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How clutter relates to ‘control’ and ‘loss’…

Sheila Chandra - Thursday, June 29, 2017

Some people, however much they despair over the untidiness of their houses, don’t actually want to get rid of their clutter. On the surface, they think they do, and may buy books on clutter, or talk about it a lot, but somehow they never actually do it.

 

Bad cases of clutter resistance

Now I’m not talking about people who really don’t know how to become well organised, nor am I talking about those who’ve recently inherited a lot of clutter and haven’t been able to get round to sorting through it yet. I’m not even talking about the people who live proudly in their chaos. They’re happy, and I have no quarrel with them.I’m talking about people who will sigh over their clutter problem and say that they need help, and then resist getting rid of anything, even though they are obviously surrounded with things that are old, broken, useless to them, unlikely to be used again and obsolete.

 

‘Yes but…’ clutter

Sometimes such people will claim that it’s ‘impossible’ to live clutter free because they have children, or a messy partner etc. But delve a little deeper and their reluctance to change becomes apparent. Every time you make a suggestion you get a ‘Yes, but…’ response.

I’ve written before about how clutter builds up as a visual representation of a person’s ‘decision debt’ i.e. the failure to make a decision about whether an item is needed and where it should be put so that it can be used easily. But I haven’t talked about why some people find it so daunting to make such relatively small decisions.

 

The fear of getting clutter decisions wrong

People who hoard often fear getting the decision about what to throw away wrong. But for a certain proportion of them, instead of it being a proportionate fear (because let’s face it, throwing out a bath plug or screwdriver you later find you need, isn’t going to derail your life) it feels to them as though getting it wrong, will really endanger them.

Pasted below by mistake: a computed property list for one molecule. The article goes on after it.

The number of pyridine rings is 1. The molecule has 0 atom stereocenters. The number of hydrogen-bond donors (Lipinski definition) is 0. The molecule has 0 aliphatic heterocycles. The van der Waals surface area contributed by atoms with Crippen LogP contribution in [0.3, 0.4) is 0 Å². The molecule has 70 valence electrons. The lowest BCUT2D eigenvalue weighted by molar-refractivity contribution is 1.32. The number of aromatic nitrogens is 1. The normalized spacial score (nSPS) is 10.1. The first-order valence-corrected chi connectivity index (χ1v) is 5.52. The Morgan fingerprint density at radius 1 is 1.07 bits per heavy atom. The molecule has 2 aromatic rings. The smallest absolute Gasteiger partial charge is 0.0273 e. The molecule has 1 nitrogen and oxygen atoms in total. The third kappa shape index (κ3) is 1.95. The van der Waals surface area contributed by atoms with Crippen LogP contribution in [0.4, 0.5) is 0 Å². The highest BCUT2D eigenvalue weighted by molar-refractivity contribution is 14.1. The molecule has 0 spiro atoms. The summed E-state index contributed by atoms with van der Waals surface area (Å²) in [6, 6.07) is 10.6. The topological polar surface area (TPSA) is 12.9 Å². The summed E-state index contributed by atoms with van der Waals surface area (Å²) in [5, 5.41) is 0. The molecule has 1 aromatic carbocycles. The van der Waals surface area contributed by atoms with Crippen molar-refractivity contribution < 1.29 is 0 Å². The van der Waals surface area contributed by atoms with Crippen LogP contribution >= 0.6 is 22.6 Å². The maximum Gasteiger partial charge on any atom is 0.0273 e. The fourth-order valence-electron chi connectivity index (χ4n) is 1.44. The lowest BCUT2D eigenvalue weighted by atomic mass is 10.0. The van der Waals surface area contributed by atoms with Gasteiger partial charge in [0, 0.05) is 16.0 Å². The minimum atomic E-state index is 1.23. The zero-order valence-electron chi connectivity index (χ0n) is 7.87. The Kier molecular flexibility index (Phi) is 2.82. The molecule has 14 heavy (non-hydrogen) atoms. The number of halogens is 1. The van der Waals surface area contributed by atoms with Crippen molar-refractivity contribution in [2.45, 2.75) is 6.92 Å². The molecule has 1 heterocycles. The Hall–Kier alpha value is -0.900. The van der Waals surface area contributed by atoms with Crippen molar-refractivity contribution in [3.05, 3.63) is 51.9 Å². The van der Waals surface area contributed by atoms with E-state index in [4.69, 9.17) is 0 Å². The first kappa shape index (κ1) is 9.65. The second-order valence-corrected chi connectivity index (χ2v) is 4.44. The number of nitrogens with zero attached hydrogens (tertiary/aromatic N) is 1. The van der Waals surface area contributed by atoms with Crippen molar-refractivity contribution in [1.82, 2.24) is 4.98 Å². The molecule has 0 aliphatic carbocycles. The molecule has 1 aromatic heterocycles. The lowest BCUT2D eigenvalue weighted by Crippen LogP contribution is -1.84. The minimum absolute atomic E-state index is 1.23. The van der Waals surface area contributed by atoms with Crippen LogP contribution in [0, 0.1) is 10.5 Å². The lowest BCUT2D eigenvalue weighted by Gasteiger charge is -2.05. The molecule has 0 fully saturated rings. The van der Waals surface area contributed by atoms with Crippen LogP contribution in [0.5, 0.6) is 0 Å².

How clutter makes some people feel ‘safe’ in a ‘dangerous’ world

Often they’re people who’ve suffered a loss, and so they’re overly sensitive to how vulnerable we all are to dangers and unhappiness all the time. But they’re not aware of this on a conscious level, because that would make crossing a road, sending their children to school or out to play, or getting in a car very difficult. What they do instead is displace their need for safety, by creating a ‘buffer zone’ with their possessions, which makes them feel safer.

Their possession are something they can control, and by doing so, and hanging onto their pasts in this way, they can feel that distressing change is less possible or likely. Hanging onto them also makes the possibility of them changing anything in their lives themselves, much harder, and therefore much more remote. In short, with their things around them, however useless those things are, they feel safer, and less vulnerable.

 

Clutter will not bring you control

In a way, they’re right. We all behave as if nothing bad will befall us. The truth is that things can happen that we have no control over at any time. Sometimes they’re good, and sometimes they’re bad. We all like to think that we have control over our lives, when that’s, at best, only partially true. In some ways, the hoarders are being more honest about reality than most people are. They only err in their response to that reality. Possessions don’t ever really insulate you, and getting past this fear and the belief that they can protect you, is essential if you want to be able to throw out what you don’t need.

Well done to those brave souls who do.

 


Comments
Liz Hodgson commented on 30-Jun-2017 05:46 PM
This does help explain something I've noticed. I think the future becomes so unreliable, impossible to predict or even contemplate, it can feel good to hang to any old thing, just 'in case'. Buffering, as you say. Thank you for your insights.

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